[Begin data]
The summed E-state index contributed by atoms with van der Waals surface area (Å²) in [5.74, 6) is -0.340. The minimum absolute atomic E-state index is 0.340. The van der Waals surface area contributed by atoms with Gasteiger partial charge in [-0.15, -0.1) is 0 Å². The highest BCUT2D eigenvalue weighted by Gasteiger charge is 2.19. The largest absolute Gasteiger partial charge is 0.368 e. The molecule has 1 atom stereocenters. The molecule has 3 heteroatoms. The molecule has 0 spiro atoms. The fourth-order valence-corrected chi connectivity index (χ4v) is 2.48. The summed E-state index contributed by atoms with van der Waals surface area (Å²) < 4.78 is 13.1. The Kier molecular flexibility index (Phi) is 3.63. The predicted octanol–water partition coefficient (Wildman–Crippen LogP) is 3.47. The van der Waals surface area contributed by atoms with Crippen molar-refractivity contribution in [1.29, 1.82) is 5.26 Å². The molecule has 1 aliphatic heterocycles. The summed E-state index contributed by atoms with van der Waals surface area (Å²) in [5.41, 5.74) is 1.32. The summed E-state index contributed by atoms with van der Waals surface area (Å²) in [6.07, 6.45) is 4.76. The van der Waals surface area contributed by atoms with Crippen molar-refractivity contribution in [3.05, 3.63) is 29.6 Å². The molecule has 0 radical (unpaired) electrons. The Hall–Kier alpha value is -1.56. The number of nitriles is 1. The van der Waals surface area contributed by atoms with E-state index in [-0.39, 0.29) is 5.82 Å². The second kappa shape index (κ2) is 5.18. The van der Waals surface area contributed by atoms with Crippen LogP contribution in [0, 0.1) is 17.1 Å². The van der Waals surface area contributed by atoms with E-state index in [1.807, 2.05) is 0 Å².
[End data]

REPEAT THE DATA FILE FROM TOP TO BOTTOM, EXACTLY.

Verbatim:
The summed E-state index contributed by atoms with van der Waals surface area (Å²) in [5.74, 6) is -0.340. The minimum absolute atomic E-state index is 0.340. The van der Waals surface area contributed by atoms with Gasteiger partial charge in [-0.15, -0.1) is 0 Å². The highest BCUT2D eigenvalue weighted by Gasteiger charge is 2.19. The largest absolute Gasteiger partial charge is 0.368 e. The molecule has 1 atom stereocenters. The molecule has 3 heteroatoms. The molecule has 0 spiro atoms. The fourth-order valence-corrected chi connectivity index (χ4v) is 2.48. The summed E-state index contributed by atoms with van der Waals surface area (Å²) < 4.78 is 13.1. The Kier molecular flexibility index (Phi) is 3.63. The predicted octanol–water partition coefficient (Wildman–Crippen LogP) is 3.47. The van der Waals surface area contributed by atoms with Crippen molar-refractivity contribution in [1.29, 1.82) is 5.26 Å². The molecule has 1 aliphatic heterocycles. The summed E-state index contributed by atoms with van der Waals surface area (Å²) in [5.41, 5.74) is 1.32. The summed E-state index contributed by atoms with van der Waals surface area (Å²) in [6.07, 6.45) is 4.76. The van der Waals surface area contributed by atoms with Crippen molar-refractivity contribution in [3.05, 3.63) is 29.6 Å². The molecule has 0 radical (unpaired) electrons. The Hall–Kier alpha value is -1.56. The number of nitriles is 1. The van der Waals surface area contributed by atoms with E-state index in [-0.39, 0.29) is 5.82 Å². The second kappa shape index (κ2) is 5.18. The van der Waals surface area contributed by atoms with Crippen LogP contribution in [0, 0.1) is 17.1 Å². The van der Waals surface area contributed by atoms with E-state index in [1.807, 2.05) is 0 Å².